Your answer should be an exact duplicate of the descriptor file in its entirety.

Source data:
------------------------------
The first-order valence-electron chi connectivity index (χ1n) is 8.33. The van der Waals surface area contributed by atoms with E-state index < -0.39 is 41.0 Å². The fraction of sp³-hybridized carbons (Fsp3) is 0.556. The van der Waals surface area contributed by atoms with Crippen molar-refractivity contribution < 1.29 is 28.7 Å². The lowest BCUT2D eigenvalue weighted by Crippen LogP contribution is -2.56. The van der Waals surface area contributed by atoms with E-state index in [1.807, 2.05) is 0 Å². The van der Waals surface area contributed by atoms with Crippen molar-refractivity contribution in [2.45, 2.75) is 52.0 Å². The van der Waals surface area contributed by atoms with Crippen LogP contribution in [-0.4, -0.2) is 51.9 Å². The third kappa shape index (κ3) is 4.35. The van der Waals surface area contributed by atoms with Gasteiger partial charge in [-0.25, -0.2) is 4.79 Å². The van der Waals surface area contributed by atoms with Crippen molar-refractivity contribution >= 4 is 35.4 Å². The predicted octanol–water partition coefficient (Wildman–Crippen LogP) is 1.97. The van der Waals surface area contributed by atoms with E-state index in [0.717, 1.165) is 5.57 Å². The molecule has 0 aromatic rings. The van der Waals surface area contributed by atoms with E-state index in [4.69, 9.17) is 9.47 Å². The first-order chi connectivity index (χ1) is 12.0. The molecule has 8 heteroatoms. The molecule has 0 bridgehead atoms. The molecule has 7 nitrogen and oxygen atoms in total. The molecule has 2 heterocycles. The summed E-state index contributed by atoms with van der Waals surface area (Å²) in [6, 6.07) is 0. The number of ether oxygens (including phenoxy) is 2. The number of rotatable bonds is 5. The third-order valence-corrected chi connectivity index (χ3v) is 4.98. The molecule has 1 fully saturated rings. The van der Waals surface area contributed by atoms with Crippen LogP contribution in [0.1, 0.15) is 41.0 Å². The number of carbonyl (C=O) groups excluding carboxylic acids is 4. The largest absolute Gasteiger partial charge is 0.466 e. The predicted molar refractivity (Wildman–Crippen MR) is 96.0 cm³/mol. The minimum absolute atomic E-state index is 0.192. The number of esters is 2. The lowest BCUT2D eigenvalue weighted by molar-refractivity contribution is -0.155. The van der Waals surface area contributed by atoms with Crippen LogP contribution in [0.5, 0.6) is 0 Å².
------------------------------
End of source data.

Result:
The first-order valence-electron chi connectivity index (χ1n) is 8.33. The van der Waals surface area contributed by atoms with E-state index < -0.39 is 41.0 Å². The fraction of sp³-hybridized carbons (Fsp3) is 0.556. The van der Waals surface area contributed by atoms with Crippen molar-refractivity contribution < 1.29 is 28.7 Å². The lowest BCUT2D eigenvalue weighted by Crippen LogP contribution is -2.56. The van der Waals surface area contributed by atoms with E-state index in [1.807, 2.05) is 0 Å². The van der Waals surface area contributed by atoms with Crippen molar-refractivity contribution in [2.45, 2.75) is 52.0 Å². The van der Waals surface area contributed by atoms with Crippen LogP contribution in [-0.4, -0.2) is 51.9 Å². The third kappa shape index (κ3) is 4.35. The van der Waals surface area contributed by atoms with Gasteiger partial charge in [-0.25, -0.2) is 4.79 Å². The van der Waals surface area contributed by atoms with Crippen molar-refractivity contribution >= 4 is 35.4 Å². The predicted octanol–water partition coefficient (Wildman–Crippen LogP) is 1.97. The van der Waals surface area contributed by atoms with E-state index in [0.717, 1.165) is 5.57 Å². The molecule has 0 aromatic rings. The van der Waals surface area contributed by atoms with E-state index in [4.69, 9.17) is 9.47 Å². The first-order chi connectivity index (χ1) is 12.0. The molecule has 8 heteroatoms. The molecule has 0 bridgehead atoms. The molecule has 7 nitrogen and oxygen atoms in total. The molecule has 2 heterocycles. The summed E-state index contributed by atoms with van der Waals surface area (Å²) in [6, 6.07) is 0. The number of ether oxygens (including phenoxy) is 2. The number of rotatable bonds is 5. The third-order valence-corrected chi connectivity index (χ3v) is 4.98. The molecule has 1 fully saturated rings. The van der Waals surface area contributed by atoms with Crippen LogP contribution in [0.1, 0.15) is 41.0 Å². The number of carbonyl (C=O) groups excluding carboxylic acids is 4. The largest absolute Gasteiger partial charge is 0.466 e. The predicted molar refractivity (Wildman–Crippen MR) is 96.0 cm³/mol. The minimum absolute atomic E-state index is 0.192. The number of esters is 2. The lowest BCUT2D eigenvalue weighted by molar-refractivity contribution is -0.155. The van der Waals surface area contributed by atoms with Crippen LogP contribution in [0.5, 0.6) is 0 Å².